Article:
Now that Wells Fargo has agreed to the purchase of the US private banking division of Credit Suisse, there is a rare opportunity for investment firms to snatch up a talented executive who will soon be leaving Credit Suisse.
As soon as the Credit Suisse transition has been completed, Phil Vasan, the present CEO, will be leaving. Vasan became the CEO back in 2013 in order to bring profitability back to Credit Suisse’s US operations, a task he was successful in completing.
For a decade Phil Vasan worked as the head of prime services at Credit Suisse. Beginning in 2003 until he took over the private banking operation in 2013, Vasan raised the market share of the firm from 2 percent to 14 percent. Vasan’s success brought Credit Suisse into a top-two market position and then an invitation by Brady Dougan to repair the operations of the private bank.
So what is the next step for Mr. Vasan? The expectation is that Vasan will either return to his long time career as an investment banker or instead make the switch to alternative investment management.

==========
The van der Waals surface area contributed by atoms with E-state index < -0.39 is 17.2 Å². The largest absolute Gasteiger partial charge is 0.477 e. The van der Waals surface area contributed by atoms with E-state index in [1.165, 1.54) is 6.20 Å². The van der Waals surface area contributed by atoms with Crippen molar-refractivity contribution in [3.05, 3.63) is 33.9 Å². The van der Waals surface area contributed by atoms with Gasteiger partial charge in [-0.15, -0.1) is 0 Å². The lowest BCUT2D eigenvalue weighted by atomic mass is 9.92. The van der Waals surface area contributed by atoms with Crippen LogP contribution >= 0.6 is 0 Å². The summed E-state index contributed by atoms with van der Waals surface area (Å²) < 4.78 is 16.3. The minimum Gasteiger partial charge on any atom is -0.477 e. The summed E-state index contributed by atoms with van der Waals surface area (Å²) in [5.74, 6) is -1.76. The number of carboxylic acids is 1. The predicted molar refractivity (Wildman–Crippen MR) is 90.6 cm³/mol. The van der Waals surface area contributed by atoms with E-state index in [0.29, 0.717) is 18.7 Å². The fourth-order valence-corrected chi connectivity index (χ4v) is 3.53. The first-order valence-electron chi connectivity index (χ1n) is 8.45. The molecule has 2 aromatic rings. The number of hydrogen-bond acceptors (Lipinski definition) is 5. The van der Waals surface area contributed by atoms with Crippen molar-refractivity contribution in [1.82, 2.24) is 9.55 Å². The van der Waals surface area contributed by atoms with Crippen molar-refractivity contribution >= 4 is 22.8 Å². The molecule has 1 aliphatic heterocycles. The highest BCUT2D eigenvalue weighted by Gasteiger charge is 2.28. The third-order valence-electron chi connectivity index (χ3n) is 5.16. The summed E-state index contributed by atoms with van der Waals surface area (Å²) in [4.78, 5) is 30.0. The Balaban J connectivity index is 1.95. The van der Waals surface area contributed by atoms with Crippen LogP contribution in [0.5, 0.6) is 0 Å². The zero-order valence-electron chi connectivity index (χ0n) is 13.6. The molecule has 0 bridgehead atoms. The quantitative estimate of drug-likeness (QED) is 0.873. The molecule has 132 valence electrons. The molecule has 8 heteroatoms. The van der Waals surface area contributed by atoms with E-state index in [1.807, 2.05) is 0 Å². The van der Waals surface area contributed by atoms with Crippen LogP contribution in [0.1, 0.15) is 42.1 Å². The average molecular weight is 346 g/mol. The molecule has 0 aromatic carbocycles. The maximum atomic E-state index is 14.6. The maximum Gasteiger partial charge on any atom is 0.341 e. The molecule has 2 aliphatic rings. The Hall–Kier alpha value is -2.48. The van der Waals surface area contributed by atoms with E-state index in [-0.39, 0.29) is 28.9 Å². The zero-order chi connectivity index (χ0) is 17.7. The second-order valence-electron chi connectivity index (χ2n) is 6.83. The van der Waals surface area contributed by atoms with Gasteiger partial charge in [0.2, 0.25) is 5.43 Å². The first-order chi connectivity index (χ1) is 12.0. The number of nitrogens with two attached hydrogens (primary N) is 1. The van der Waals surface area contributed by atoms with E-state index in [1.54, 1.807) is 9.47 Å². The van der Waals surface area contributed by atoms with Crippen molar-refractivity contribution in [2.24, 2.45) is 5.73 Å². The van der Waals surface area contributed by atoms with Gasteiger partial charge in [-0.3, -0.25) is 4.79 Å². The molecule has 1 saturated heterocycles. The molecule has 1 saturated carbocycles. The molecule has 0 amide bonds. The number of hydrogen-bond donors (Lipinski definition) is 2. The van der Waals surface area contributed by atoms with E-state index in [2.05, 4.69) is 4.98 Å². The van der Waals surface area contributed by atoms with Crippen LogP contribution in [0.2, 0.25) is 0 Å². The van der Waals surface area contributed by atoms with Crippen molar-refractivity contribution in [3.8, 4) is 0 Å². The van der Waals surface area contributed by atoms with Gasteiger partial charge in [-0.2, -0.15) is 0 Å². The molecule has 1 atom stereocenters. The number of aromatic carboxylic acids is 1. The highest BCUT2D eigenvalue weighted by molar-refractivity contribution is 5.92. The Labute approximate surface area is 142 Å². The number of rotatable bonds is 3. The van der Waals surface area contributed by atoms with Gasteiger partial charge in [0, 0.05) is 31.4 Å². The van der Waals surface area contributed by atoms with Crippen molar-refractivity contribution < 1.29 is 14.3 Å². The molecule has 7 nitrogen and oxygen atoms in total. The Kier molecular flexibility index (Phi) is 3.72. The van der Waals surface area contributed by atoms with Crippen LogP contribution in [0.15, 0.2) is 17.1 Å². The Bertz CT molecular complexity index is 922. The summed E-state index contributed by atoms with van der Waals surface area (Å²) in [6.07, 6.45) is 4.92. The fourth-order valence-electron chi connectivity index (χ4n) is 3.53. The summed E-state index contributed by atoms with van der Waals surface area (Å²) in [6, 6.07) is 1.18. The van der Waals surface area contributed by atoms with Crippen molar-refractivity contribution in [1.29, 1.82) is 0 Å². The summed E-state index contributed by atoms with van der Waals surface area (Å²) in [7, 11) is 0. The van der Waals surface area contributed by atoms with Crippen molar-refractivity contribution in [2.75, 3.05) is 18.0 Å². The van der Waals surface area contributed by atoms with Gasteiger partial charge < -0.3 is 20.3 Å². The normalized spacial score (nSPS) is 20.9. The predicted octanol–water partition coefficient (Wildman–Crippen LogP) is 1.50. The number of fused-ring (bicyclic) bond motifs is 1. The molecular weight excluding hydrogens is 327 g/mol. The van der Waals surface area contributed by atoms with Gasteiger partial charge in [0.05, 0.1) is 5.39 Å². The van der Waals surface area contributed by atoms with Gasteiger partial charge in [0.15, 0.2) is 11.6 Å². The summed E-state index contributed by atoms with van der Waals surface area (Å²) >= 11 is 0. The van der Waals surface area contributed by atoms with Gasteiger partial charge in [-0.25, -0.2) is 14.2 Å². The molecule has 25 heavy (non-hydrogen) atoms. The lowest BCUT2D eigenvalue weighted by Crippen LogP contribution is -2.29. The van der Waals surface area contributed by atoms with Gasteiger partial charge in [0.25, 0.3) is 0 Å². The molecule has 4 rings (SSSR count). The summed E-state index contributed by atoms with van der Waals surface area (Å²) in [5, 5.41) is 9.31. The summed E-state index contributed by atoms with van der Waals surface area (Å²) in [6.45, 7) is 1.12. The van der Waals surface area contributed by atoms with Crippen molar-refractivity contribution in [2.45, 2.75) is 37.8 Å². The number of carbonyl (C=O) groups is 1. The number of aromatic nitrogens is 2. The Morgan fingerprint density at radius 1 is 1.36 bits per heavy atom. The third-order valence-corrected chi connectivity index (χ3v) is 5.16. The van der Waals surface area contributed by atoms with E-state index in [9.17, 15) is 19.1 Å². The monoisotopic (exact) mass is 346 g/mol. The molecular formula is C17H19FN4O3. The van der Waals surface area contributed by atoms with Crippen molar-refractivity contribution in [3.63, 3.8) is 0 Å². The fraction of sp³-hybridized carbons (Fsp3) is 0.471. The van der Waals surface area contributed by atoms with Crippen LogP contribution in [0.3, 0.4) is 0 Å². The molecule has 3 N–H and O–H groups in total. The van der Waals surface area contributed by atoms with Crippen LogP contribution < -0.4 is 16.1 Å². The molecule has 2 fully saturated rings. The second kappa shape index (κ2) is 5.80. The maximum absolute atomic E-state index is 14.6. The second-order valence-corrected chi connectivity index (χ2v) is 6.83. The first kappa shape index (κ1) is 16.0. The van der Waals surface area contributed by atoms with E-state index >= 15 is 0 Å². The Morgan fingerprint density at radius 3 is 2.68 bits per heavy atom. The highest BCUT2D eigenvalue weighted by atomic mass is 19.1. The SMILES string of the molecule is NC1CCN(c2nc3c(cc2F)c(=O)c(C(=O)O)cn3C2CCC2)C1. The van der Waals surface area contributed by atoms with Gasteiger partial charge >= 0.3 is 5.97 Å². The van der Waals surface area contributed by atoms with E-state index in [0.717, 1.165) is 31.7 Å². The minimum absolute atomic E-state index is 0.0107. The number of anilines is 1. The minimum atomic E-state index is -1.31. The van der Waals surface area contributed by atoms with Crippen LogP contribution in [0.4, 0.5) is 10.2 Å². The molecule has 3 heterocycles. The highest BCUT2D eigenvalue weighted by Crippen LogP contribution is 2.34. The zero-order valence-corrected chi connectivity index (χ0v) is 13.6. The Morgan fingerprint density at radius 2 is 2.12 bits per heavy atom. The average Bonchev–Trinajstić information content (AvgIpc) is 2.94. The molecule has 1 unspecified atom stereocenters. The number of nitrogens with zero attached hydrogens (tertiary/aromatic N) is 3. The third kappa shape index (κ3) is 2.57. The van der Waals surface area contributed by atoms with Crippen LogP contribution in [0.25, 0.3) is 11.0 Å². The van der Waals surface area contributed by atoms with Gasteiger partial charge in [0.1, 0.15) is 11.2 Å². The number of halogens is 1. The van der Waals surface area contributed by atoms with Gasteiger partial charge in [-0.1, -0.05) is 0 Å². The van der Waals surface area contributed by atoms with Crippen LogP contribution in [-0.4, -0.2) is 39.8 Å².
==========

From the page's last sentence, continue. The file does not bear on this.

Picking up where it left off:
If he decides he would like to return to banking, then it is clear that he would be best suited for a leadership role there, especially if there was an opportunity to take the bank in the direction of much needed changes. However, the banks most in need of his special skill set, such as Barclays, Deutsche and Bank of America Merrill Lynch, seem to not yet be ready for the type of transformative leadership Vasan would bring to the table.
Another option which is more likely to entice Vasan is a senior position in the alternative investment industry. The larger firms and more cautious hedge fund managers which have survived the recent crisis in this industry will most likely recognize the value of someone like Vasan to transition their firms around to money-making machines in a more sustainable business model.
In the internal memo Credit Suisse sent out which announced Vasan’s departure this coming spring, he was described as “one of the bank’s most accomplished leaders. It seems that Credit Suisse’s loss will be a lucky fund management firm’s gain.